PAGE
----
Ready to Run Part Deux

Campaigning Workshop

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This was an amazing workshop. I learned a lot about what it takes to campaign, how to help out in your community & ways to get involved without having to run for an office.

We discussed some stats about women in politics – not very uplifting considering we’re in 2015 now and it can still feels like we’re in the 1840’s. On the plus side, change is (gradually) happening and we’re seeing more strong, intelligent women in positions of office.

There 104 women in Congress:

  • 20 in the Senate
  • 84 in the House (22 Rep, 64 Dem)
  • 5 (out of 50) are Mayors
  • 1 in the State
  • No congressional
Allyson Schwartz official photo.jpg

Allie Schwartz: A former member of the US House of Representatives for PA’s 13th congressional district (Dem), serving from 2005-2015. She was also National Chair for Recruitment and Candidate Services for the Democratic Congressional Campaign Committee.

Advice for campaigning:

  1. Do a Q/A for yourself: Why are you running and what do you hope to achieve?
  2. Explore what the issues are during the race: what are the numbers? is it win-able? who do you talk to?
  3. Experience: support of other candidates, volunteering and building relationships
  4. Competition: expect a race, are you doing this to get known? to gain experience? are you taking on something much bigger? are you thinking to small?
  5. Cannot win without raising Money: can’t get info without money, are you willing to ask for money? how much do you ask for?
  6. Don’t have to dislike Fundraising: engage people, this is a concrete way of raising support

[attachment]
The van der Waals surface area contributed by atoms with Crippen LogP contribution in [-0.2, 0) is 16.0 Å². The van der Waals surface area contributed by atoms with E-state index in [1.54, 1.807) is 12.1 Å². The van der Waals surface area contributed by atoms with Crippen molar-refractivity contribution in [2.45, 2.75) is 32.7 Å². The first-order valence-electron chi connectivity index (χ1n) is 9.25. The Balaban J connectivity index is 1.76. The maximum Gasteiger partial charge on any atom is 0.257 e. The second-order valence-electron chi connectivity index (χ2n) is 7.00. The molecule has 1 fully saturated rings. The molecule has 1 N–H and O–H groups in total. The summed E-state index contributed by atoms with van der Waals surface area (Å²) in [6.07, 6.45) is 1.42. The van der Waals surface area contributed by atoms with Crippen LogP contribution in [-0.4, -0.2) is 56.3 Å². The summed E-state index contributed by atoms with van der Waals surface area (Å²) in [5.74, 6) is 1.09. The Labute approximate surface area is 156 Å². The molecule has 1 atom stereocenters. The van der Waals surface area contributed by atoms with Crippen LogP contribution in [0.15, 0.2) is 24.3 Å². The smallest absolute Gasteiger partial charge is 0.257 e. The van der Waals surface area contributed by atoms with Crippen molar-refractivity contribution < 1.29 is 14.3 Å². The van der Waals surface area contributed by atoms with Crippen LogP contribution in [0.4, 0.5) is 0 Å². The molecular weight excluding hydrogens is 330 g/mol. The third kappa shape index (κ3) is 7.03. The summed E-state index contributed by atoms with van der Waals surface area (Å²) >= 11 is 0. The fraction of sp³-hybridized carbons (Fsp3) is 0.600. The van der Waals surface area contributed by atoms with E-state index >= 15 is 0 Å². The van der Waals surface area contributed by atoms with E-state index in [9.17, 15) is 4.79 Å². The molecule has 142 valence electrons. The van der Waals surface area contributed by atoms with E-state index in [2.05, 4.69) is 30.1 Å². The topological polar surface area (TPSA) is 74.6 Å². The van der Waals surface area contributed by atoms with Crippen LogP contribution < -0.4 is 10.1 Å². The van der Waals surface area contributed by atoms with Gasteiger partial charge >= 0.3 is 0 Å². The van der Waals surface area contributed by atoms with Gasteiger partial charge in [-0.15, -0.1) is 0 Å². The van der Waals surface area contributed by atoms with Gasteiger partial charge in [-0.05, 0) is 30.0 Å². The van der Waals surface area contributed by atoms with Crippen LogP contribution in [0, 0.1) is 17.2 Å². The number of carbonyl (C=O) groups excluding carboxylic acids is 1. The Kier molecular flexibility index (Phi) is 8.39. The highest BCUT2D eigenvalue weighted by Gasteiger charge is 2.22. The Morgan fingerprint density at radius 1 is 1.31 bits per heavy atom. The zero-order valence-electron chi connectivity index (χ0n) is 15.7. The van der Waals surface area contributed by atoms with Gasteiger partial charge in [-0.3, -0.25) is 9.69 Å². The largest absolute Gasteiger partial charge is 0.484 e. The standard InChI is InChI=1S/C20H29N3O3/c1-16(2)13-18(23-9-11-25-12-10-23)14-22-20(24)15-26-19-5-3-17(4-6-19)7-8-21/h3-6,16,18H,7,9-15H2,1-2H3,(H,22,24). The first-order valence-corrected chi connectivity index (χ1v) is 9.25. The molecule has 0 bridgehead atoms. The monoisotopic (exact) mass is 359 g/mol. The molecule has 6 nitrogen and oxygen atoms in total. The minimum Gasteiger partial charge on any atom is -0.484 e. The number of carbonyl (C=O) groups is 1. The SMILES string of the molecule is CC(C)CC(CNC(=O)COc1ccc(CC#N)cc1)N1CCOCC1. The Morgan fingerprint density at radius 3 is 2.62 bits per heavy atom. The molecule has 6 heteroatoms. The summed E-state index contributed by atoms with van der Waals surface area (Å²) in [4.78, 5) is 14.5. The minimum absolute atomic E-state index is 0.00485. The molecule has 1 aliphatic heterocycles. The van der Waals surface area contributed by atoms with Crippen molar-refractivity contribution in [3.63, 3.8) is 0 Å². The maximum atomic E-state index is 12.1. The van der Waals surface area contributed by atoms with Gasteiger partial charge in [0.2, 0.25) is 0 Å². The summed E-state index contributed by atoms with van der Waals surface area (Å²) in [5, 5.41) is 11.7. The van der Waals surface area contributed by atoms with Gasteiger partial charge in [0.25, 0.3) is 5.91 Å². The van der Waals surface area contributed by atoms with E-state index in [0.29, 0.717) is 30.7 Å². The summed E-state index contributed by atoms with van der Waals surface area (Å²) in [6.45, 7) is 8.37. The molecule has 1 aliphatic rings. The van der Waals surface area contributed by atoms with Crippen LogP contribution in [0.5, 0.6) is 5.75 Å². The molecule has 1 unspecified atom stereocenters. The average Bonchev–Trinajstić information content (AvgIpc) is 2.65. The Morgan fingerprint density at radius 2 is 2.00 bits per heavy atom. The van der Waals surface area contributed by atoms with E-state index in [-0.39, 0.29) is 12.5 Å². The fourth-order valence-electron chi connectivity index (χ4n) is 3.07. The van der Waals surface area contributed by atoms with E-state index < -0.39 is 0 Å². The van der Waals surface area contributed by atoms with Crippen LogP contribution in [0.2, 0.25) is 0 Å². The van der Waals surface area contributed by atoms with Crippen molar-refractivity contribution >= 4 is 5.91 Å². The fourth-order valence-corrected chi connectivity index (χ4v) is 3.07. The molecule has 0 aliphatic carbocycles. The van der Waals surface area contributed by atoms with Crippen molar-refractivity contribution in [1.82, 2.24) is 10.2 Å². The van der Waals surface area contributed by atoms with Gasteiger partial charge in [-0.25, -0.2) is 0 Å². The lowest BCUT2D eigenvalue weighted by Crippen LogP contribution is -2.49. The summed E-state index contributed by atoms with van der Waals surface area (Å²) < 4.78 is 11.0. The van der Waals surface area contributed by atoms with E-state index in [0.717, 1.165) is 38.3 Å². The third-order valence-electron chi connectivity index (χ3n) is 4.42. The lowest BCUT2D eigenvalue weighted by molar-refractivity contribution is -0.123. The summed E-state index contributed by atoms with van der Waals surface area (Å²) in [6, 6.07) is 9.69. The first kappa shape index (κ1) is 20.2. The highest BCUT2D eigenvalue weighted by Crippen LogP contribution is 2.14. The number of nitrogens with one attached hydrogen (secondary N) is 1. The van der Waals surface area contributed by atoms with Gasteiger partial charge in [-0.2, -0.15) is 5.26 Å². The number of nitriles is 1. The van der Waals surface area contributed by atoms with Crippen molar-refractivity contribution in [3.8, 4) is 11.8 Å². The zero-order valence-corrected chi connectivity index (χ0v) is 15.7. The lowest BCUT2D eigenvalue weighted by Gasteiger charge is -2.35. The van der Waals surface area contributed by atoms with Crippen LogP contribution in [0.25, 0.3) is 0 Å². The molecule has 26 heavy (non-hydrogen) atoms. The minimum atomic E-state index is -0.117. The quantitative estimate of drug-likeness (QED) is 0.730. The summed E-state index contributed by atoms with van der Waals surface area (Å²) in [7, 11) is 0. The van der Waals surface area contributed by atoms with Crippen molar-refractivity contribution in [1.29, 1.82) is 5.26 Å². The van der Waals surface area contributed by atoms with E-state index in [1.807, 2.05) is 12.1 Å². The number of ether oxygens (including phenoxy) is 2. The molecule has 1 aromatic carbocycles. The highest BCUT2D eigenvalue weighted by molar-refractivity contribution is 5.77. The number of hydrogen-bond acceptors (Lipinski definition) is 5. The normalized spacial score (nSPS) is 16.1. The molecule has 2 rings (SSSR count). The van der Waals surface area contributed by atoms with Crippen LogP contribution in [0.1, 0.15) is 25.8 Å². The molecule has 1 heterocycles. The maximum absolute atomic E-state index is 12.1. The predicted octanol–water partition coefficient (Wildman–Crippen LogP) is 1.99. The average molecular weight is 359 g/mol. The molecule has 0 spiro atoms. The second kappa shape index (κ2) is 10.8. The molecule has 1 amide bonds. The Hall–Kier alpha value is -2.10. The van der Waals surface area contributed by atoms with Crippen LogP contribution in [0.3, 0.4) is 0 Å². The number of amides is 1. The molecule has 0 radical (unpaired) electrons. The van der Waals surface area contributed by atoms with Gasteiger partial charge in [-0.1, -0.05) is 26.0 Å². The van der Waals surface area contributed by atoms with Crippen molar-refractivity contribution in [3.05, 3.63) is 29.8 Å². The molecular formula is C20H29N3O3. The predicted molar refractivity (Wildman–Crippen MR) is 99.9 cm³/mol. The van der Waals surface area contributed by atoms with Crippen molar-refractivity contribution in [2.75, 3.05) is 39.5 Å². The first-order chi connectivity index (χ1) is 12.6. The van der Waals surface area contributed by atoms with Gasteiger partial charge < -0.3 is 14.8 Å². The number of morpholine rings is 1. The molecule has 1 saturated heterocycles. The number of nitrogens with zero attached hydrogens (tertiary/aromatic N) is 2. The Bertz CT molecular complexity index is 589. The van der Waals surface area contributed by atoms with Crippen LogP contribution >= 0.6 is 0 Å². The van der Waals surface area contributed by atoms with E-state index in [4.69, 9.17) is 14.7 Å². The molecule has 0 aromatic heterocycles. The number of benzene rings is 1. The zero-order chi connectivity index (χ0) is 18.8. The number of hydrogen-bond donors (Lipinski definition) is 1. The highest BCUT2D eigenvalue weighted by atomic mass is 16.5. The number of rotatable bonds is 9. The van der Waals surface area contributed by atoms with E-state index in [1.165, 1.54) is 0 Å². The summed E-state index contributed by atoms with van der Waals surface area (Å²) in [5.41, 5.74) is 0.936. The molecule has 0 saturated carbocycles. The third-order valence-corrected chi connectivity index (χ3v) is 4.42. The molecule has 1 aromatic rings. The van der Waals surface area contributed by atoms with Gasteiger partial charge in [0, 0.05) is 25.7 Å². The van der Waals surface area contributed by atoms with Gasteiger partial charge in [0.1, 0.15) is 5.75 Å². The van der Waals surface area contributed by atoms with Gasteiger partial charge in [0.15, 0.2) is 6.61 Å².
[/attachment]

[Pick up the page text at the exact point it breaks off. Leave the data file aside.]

7. Politics is a tough business: it’s hard to get people to do what they say they will do, the Primaries are the most difficult
  8. You need a good team to win: cannot be all of the people, need people to raise money, need people to get the message out there, need to have a really good campaign manager (this should not also be you – can not do both)
  9. Expectations: are high and constant, you will feel pressure from everyone, people will be giving all kinds of advice – you need to figure out who to listen to and when to do so but you don’t have to take everyone’s advice, be polite, you will make mistakes – learn how to recognize that and make it better
  10. Running is tough on a candidate: our experiences are misunderstood at best; dismissed at worst, constant pressure, especially if you are the first woman to run for a particular office, people (mainly men) don’t expect women to be in politics and you will experience sexism, come prepared and protect yourself, campaigns are high states and high demands and high expectations, but it can be FUN

… up next are brief bio’s of speakers from the break out session. I attended the Getting Started – Community sessions where speakers discussed ways to get and be involved without necessarily having to run if you aren’t interested in running …

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